Raphael Patrick “Ray” Burke, disgraced former Fianna Fáil politician, is born on September 30, 1943, in Dublin. He is a former Teachta Dála and government minister who is convicted and imprisoned on charges arising from political corruption in office. Burke is also highly influential in decisions made by Dublin County Council.
Burke’s political career commences when he is elected to Dublin County Council for Fianna Fáil in 1967. He serves as chairman of the council from 1985 to 1987.
Burke is elected to Dáil Éireann at the 1973 general election for the Dublin County North constituency, succeeding his father Patrick J. Burke, who has held the seat for 29 years. Ray Burke represents this constituency and its successor Dublin North until his resignation almost twenty-five years later.
After Fianna Fáil’s landslide victory at the 1977 general election, Burke is appointed Minister of State at the Department of Industry and Commerce. In October 1980 Burke is promoted to Minister for the Environment, a position he holds until June 1981 and again in the short-lived Fianna Fáil government of 1982. After Fianna Fáil returns to power at the 1987 general election, Burke serves as Minister for Energy, where he makes controversial changes to the legislation governing oil and gas exploration. In 1988, he is appointed Minister for Industry, Commerce and Communications.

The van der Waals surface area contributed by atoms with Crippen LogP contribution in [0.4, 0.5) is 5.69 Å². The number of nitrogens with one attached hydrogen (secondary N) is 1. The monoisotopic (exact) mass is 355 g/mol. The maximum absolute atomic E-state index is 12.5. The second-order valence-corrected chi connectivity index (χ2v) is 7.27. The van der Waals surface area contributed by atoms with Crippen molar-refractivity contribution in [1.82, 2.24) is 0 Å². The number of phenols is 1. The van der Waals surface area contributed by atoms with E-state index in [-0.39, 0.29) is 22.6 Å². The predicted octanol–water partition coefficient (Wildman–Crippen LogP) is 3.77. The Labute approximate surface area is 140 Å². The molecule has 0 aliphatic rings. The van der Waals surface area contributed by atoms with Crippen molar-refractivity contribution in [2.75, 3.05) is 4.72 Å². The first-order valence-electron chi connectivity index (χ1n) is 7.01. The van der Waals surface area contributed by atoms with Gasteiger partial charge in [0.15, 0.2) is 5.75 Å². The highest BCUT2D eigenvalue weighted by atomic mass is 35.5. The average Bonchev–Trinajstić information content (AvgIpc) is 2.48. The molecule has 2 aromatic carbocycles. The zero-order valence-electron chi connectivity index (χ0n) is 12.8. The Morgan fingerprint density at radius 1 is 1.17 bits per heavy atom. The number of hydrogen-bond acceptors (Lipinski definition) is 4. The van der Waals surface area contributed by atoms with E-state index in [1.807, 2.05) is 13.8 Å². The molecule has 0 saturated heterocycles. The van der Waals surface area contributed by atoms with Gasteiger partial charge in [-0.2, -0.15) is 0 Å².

Following the formation of the Fianna Fáil–Progressive Democrats Coalition in 1989, he becomes Minister for Justice and Minister for Communications. When Albert Reynolds comes to power in 1992, he does not re-appoint Burke to the Cabinet. Following the 1997 general election, Fianna Fáil is back in power and Burke is appointed Minister for Foreign Affairs by new Taoiseach Bertie Ahern.
Within months of his appointment as Minister for Foreign Affairs, allegations resurface that Burke has received IR£80,000 from a property developer regarding the former Dublin County Council. Burke denies the allegations but resigns from the Cabinet and from the Dáil on October 7, 1997, after just four months in office.
Having claimed since 1989 that Raidió Teilifís Éireann (RTÉ) is biased against him, Burke is responsible for controversial legislation that severely limits RTÉ’s ability to collect advertising revenue and allows for the establishment of a series of local radio stations and one independent national radio station, Century Radio. RTÉ is ordered to provide a national transmission service for Century Radio at a price that RTÉ complains is far below the economic cost of providing such a service. Nevertheless, Century Radio fails to gain significant audience share and closes in 1991.
In July 2004 Burke pleads guilty to making false tax returns. The charges arise from his failure to declare for tax purposes the payments that he has received from the backers of Century Radio. On January 24, 2005 he is sentenced to six months in prison for these offences, making him one of the most senior Irish politicians to serve time in prison. He is released in June 2005 after four and a half months, earning a 25% remission of sentence because of good behaviour. He serves his time in Arbour Hill Prison in Dublin.